Thanksgiving: Christian? Pagan? Genocide?

Updated: Nov 26, 2020

The holidays and traditions we participate in define the very fabric and identity of our family. They affect us spiritually, culturally and emotionally. Often humans do things simply because it is the way that family has always done them. But when we find within ourselves a desire to be molded like clay into the vessel that the Great Potter desires us to be, reflection and consideration of what is automatic is a beneficial pastime.

The purpose of this article is neither to encourage nor discourage the celebration of Thanksgiving. It is to provide you with information for you to make your own assessment. Social media is full of videos in November with native people decrying Thanksgiving, calling it "A Day of Mourning" or "Celebrating Genocide". It is unfortunate that the younger generations of indigenous people are being filled with hate-mongering narratives of early American history in order to revise and rewrite recorded history. Yet again, another example of how "modern thinking" is destroying the traditional custom of native people to see the beauty in all things, seeing the best in another human being, and to focus on what is good rather than what went wrong.

It is not that we forget, because we never will, but we do the history of our people a great disservice when choosing to cherry-pick what we remember because there is an inconvenient truth in the narrative. In the end, we will share our view since many folks ask us whether we, as a First Nations family, celebrate it or not. The questions we ask when evaluating whether or not our family will allow the practice or celebration of a holiday include the following:

1. What/where are the origins of the holiday?

2. Are there any pagan associations with its origin? (Is this a redecorated event birthed in the worship of a god other than The Creator?)

3. What is the original intent behind the holiday?

The Origins of Thanksgiving:

When examining a holiday to determine if our family should put our stamp of approval on it, we look at its foundation. Is its foundation build upon solid ground? Does it have any grounding in the Word? Does it conflict in any way with living a pure, set-apart life for The Creator? So, let's look at Thanksgiving. Thanksgiving is a holiday of American origin. If you research the topic, maybe you've ended up a little confused. There are what seem to be conflicting reports on the origins. Here are some of the three main pictures painted of Thanksgiving origins:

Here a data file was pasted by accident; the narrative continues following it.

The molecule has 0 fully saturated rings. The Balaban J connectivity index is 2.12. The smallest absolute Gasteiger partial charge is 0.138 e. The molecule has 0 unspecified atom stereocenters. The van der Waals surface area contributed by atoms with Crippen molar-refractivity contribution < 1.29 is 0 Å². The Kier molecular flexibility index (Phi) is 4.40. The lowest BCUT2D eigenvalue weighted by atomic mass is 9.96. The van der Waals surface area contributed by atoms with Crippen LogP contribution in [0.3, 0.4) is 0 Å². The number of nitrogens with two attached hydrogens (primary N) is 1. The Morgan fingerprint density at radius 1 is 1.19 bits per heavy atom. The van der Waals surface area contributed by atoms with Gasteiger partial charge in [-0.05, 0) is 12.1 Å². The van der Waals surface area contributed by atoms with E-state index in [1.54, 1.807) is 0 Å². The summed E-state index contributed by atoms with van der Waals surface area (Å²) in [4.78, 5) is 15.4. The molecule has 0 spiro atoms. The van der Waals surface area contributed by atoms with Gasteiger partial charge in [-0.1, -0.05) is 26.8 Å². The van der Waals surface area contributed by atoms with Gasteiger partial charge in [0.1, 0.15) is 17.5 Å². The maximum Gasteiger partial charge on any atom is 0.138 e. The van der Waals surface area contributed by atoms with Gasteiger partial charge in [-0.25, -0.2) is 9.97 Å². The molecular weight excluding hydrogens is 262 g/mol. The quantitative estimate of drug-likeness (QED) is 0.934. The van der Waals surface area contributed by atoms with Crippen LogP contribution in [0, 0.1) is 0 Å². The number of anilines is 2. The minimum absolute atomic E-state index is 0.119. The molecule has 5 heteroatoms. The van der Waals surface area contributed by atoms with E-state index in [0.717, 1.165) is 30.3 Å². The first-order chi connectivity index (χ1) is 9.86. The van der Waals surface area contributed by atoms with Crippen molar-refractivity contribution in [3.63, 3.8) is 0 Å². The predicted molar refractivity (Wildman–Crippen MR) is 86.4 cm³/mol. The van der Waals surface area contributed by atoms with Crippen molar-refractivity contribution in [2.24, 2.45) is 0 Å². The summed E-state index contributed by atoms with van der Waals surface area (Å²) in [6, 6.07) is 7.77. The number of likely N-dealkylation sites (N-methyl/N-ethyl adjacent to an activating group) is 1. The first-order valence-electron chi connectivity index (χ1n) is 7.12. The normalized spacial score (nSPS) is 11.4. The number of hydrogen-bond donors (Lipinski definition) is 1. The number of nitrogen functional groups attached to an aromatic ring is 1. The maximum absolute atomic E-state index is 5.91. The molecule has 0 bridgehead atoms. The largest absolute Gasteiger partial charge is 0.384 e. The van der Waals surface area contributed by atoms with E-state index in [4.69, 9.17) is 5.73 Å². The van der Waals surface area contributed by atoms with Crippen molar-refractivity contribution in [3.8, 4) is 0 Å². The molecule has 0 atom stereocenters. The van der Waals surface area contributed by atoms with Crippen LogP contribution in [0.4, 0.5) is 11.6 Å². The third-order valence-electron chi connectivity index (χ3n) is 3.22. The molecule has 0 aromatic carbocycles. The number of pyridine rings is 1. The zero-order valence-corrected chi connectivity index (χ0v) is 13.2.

A. The welfare line for pilgrims. Some say it began when an Indigenous tribe fed a starving settlement of colonists. The Pilgrims, unaccustomed to living close to the land and dealing with crop failure, found themselves next to starvation.

B. The welfare line for Indians. Just for the record, this picture does not hold up under commonsense scrutiny.

C. Others say it dates back to a day when a “Thanksgiving Day” was first proclaimed by the Governor of the then Massachusetts Bay Colony in 1637. He made an official proclamation to commemorate the massacre of 700 men, women and children that were celebrating Bvsketv, The annual Green Corn Festival kept by many eastern woodland tribes. Another tribe massacred in 1637 was the Pequot. Why is it that a very important detail of this horrific event is left out by native people? Like the Narragansett and Mohegans who were part of carrying out that massacre? That's right, Natives helped to massacre other Natives. The inconvenient truth hurts. (Mason)

If Thanksgiving is truly a day that began with the slaughter of Indigenous people, who would want to celebrate such an atrocity? But we believe the origins actually go much deeper and when examining the historical evidence you will find it did not begin with slaughter or a massacre of First Nations people. It began with a covenant of peace by sharing a meal between two nations of people who loved The Creator. In both historical accounts, we find the Pilgrims and later Puritans being involved in what many historians believe was the Bvsketv Harvest Festival and some scholars believe it was Succot.

Jamestown, VA was founded in 1607 and there was peace between the indigenous people and the new settlers. In 1620 Puritans set sail for a new life and after being blown off course they landed off the coast of present-day Massachusetts. They were helped by Samoset and Squanto who knew how to speak English and taught them how to survive in their new surroundings. Later in the year,